Monday, 24 September 2007

The Eclipse (Italy/France, 1962), Michelangelo Antonioni and The Red Desert (Italy/France, 1964, Michelangelo Antonioni)

A double bill of early Antonioni films that focus on the alienation of modern industrial societies, both featuring the glamourous (and gorgeous) Monica Vitti. The Eclipse forms the third part of a trilogy with L'Avventura and La Notte, both of which I've yet to see, whilst The Red Desert seems to further develop the themes from these films, although Antonioni uses colour and sound more prominently to emphasis the alienation of his protagonists.

The Eclipse begins with an agonising and drawn out break up. It's several minutes before any meaningful dialogue; the silences speak more than the actual individuals involved ever could. Vittoria (as played by Vitti) is by her own admission "tired, depressed, disgusted and disorientated". When meeting her feckless mother who gambles daily at the stock exchange, she meets Piero, a stockbroker (played by Alain Delon), who pursues her, even though she rejects his advances. To Vittoria, love is a great effort. Piero on the other hand is ruthlessly materialistic and successful; witness the exceptional replication of the goings on at the Rome stock exchange where he thrives. He too is insensitive - when a drunk steals his car and drives it into the river, he is more concerned about the car than the fate of the dead man. He represents the vitality of capitalism; the source perhaps of contemporary human alienation, and her romantic and brooding personality so at odds with his dooms their future - she is unable to love or know him, so she chooses to be alone rather than marry him.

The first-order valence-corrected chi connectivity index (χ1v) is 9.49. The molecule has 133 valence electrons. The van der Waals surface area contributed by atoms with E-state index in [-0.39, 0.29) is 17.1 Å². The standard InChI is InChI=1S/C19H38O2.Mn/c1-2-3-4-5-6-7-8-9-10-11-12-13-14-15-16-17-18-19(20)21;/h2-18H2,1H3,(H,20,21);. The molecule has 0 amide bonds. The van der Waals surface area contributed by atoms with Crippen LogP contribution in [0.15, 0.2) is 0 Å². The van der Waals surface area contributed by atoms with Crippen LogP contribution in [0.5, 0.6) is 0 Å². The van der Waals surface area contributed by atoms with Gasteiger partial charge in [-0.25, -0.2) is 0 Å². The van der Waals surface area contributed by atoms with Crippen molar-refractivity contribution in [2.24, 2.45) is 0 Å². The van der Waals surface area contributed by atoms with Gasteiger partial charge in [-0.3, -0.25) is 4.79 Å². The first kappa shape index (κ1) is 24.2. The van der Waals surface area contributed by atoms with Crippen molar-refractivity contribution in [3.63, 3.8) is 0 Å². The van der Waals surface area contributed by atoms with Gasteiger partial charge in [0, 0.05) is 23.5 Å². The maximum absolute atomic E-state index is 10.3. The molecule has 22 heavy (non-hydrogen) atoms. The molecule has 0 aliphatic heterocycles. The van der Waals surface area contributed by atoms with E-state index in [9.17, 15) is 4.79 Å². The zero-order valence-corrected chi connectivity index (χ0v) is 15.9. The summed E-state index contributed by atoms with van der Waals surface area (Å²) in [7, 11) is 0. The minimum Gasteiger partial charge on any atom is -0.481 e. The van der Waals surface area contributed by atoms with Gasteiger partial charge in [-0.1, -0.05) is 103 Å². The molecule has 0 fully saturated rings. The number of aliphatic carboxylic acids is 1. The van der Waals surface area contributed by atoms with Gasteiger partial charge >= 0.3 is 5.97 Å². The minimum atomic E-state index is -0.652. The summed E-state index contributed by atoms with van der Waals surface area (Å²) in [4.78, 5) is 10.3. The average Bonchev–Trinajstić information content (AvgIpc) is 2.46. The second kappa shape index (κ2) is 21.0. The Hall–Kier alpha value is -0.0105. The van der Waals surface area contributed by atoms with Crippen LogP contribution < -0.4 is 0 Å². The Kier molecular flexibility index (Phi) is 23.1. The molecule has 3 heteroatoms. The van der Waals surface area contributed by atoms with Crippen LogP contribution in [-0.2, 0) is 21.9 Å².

The Red Desert is thematically quite similar. Vitti is Giuliana, a wife recovering from a car accident, who finds no understanding from her husband and finds herself unsettled in her environment. Using colour for the first time, Antonioni is able to amplify this sense of alienation through the unique palette he employs (the reds in particular are very striking in colour), as well as the electronic soundtrack he uses, which is incredibly disorientating, thus reflecting Giuliana's state of mind. The bleak landscape of Ravenna (heavily industrialised and polluted) adds further emphasis to her sense of dislocation. Giuliana's husband's behaviour encourages her to consider an affair with an engineer played by Richard Harris, who seems more sympathetic to her neurotic condition than her husband.

The Red Desert to a degree concludes Antonioni's examination of alienation and loneliness in the modern world. Both films are emotionally devastating pieces of work, held together by the phenomenal performances given by Monica Vitti. Whereas The Red Desert is probably the more ambitious of these films, it does feel like the less involving, though maybe that's the point. Much time and patience has to be invested in these films in order to get the most out of them as events in them often appear pretty random, but all form part of a studied examination of the malaise of both characters that Vitti plays. Antonioni's films have tended to be pretty divisive critically, and these are no exceptions. They will baffle as much as they will entrance.